• Low temperatures
  • High/cool winds
  • Dampness
  • Cold water

Preventing long-term exposures to extreme hot and cold environments is the best way to protect the aging employee and all employees. For any cold exposure, the next step is personal protective equipment. Providing adequate layers of insulation is perhaps the most important step in fighting the elements.

Employees should wear at least three layers of clothing:

  • An outer layer to break the wind and allow some ventilation (like Gore-Tex or nylon).
  • A middle layer of wool or synthetic fabric (Qualofil or Pile) to absorb sweat and retain insulation in a damp environment. (Down is a useful lightweight insulator; however, it is ineffective once it becomes wet.)
  • An inner layer of cotton or synthetic weave to allow ventilation.

Pay special attention to protecting feet, hands, face and head. Up to 40 percent of body heat can be lost when the head is exposed. Footgear should be insulated to protect against cold and dampness. Keep a change of clothing available in case work garments become wet. Educate all employees regarding exposures to cold.

Reduced Visual Capacity

Aging employees also experience vision-related problems. One of the tell-tale signs of being "over the hill" is the need for reading glasses. The need for help to see close objects or small print is due to a condition called presbyopia (prez-bee-OH-pee-uh). It is a normal process that happens over a lifetime. You and your employees may not notice any change until after the age of 40. People with presbyopia often hold reading materials at arm's length; the joke is the need to "grow longer arms." Some employees may get headaches or "tired eyes" while reading or doing other close work. This is a common symptom. Presbyopia is often corrected with reading glasses, but the employer needs to pay attention to the lighting levels for aging employees as well. Appropriate lighting needs to be task-specific.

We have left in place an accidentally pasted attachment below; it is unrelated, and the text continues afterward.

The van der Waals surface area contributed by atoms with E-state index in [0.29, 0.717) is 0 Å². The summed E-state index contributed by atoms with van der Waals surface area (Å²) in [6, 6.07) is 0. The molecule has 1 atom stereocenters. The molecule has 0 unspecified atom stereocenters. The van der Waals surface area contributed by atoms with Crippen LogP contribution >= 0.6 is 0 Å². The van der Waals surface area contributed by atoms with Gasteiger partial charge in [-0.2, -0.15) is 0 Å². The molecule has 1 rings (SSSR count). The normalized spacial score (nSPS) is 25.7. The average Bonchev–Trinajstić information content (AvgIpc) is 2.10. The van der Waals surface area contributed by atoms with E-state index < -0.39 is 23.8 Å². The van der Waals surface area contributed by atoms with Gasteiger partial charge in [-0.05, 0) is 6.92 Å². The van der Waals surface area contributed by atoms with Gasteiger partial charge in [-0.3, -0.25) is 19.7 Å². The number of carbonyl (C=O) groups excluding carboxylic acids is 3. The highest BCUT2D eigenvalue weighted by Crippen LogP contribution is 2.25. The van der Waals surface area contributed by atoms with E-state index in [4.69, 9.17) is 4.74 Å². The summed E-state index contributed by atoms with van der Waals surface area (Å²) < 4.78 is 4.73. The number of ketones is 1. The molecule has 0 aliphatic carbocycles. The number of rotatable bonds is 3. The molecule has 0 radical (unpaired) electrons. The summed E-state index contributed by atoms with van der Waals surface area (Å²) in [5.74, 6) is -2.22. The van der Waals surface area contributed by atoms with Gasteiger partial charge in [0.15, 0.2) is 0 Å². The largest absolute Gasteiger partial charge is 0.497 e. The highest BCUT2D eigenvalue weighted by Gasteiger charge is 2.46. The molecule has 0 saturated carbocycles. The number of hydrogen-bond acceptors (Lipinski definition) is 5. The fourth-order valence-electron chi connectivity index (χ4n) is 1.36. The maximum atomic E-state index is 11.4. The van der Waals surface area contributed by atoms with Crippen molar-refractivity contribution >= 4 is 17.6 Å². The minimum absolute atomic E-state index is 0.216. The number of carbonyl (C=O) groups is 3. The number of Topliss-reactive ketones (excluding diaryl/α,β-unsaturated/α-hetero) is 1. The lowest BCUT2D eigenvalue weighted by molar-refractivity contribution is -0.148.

Aging employees may also complain of floaters tiny spots or specks that float across the field of vision. Most people notice them in well-lit rooms or outdoors on a bright day. Floaters often are normal, but sometimes they warn of eye problems such as retinal detachment, especially if they happen with light flashes. If an employee notices a sudden change in the type or number of spots or flashes, recommend an eye doctor check.

Cataracts are cloudy areas in part or all of the eye lens. The lens is usually clear and lets light through. Cataracts keep light from easily passing through the lens, and this causes loss of eyesight. They often form slowly and cause no pain, redness or tearing in the eye. Some stay small and don't change eyesight very much. If a cataract becomes large or thick, it usually can be removed by surgery. During surgery, the doctor takes off the clouded lens and, in most cases, puts in a clear, plastic lens. Cataract surgery is very safe. It is one of the most common surgeries done in the United States.

Retinal disorders are a leading cause of blindness in the United States. The retina is a thin lining on the back of the eye. It is made up of cells that get visual images and pass them on to the brain. Retinal disorders include age-related macular degeneration, diabetic retinopathy and retinal detachment.

There are other medical conditions associated with aging employees such as dry eyes, tearing, glaucoma and macular degeneration. Have your health care professionals stay up to date on the vision problems associated with aging and remember that education is the key to employee eye health.

Next month: The mental side of aging and its impact on safety.

Cynthia L. Roth is president and CEO of Ergonomic Technologies Corp. (ETC), an ergonomics consulting and training firm based in Syosset, N.Y. She is a member of Occupational Hazards' Editorial Advisory Board. She can be reached at (516) 682-8558 or via e-mail at croth